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Red-tipped Shadefly - Argiocnemis rubescens 


This page contains information and pictures about Red-tipped Shadefly that we found in the Brisbane area, Queensland, Australia.   

Male, body length 35mm
We found this male damselfly a few times in the Lagoon in Karawatha Forest Feb 2008. We sometimes confused this damselfly with the Red-rumped Wisp. They looked almost the same.
From the reference information, in Australia there are three damselflies with orange-red tip (not include those with red adbomen or red thorax). All three can be found in Brisbane, although we need some luck to find either one of them. They are the Pygmy Wisp, the Red-rumped Wisp and this Red-tipped Shadefly. For the males, the Pygmy Wisp male is the smallest with abdomen tip in pale orange-red mixed with black colour. The Red-rumped Wisp male is medium size, with orange-red colour on 7-10 abdominal segments. The Red-tipped Shadefly male is slightly larger and with orange-red colour on 8 and 9 abdominal segments.
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The habitat  


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The damselfly was resting on the edge of the lagoon on a reed. It was very camera friendly. So friendly that we can even touch it gently, then it flied to a few centimeters away.
There is the funny yellow marking on the 7 abdominal segment. But there is not any reference information about this. We think this could be just the variation markings within individuals. 
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The male damselfly has pale green stripes on black ground colour on thorax. 


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The females' colour vary quite a bit between individuals. They are largely orange-red to deep reddish-brown. We found a few females on Sep 2009 in Carbrook Wetlands. They resting in the shade at the water edge in a sunny morning. They flied away after we took a few photos. 
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The "Tail Light"

We came back to the lagoon we found the about damselfly the next week end. We found this damselfly was locally common. We found a few of them resting on the edge of the lagoon, each occupying a small area, about two meters apart. All are males, we did not found a female yet.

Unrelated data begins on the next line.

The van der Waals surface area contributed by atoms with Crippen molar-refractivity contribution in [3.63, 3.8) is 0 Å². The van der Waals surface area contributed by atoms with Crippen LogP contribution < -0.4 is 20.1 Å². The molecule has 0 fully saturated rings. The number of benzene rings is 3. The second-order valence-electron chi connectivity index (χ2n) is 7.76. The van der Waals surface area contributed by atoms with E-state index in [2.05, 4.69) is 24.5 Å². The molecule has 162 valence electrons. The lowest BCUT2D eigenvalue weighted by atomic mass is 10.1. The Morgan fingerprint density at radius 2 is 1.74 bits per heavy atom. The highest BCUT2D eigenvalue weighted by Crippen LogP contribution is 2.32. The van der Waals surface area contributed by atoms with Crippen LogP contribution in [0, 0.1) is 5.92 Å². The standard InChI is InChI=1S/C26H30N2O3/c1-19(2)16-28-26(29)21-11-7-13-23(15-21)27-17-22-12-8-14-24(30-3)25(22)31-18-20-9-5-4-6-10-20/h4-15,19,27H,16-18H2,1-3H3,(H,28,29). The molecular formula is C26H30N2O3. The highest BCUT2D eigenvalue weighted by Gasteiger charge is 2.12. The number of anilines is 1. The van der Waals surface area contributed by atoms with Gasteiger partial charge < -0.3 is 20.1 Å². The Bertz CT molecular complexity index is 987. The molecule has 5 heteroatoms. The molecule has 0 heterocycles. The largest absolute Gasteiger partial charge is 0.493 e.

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They like to rest on the water edge with fairy open space but in the shade. This is logical because under shade with open area, their "red tail light" is even more noticeable from the distance.
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While we were watching, the damselfly slowly waving its tail up and down. We believed it was advertising its red tail-light to attract the females or an territory behaviour as an signal to warn off other males, or both.

The colour Variations

The damselfly has a dot on top of each eye, a short cross line on neck pattern on the 7th segment. We noticed that for those six individuals that we took photo, all the colours of the patterns mention were different. The dots and line patterns were greenish blue on some individuals but pale grey on others. Some individuals were without any pattern on the 7th segment, some were yellow and some were orange-red.
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1. The Australian Dragonflies - CSIRO, Watson, Theisinger & Abbey,1991, p127.
2. A Field Guide to Dragonflies of South East Queensland - Ric Nattrass, 2006, p32.
3. The Complete Field Guide to Dragonflies of Australia - CSIRO, GŁnther Theischinger and John Hawking, 2006, p98.

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Last updated: March 26, 2011.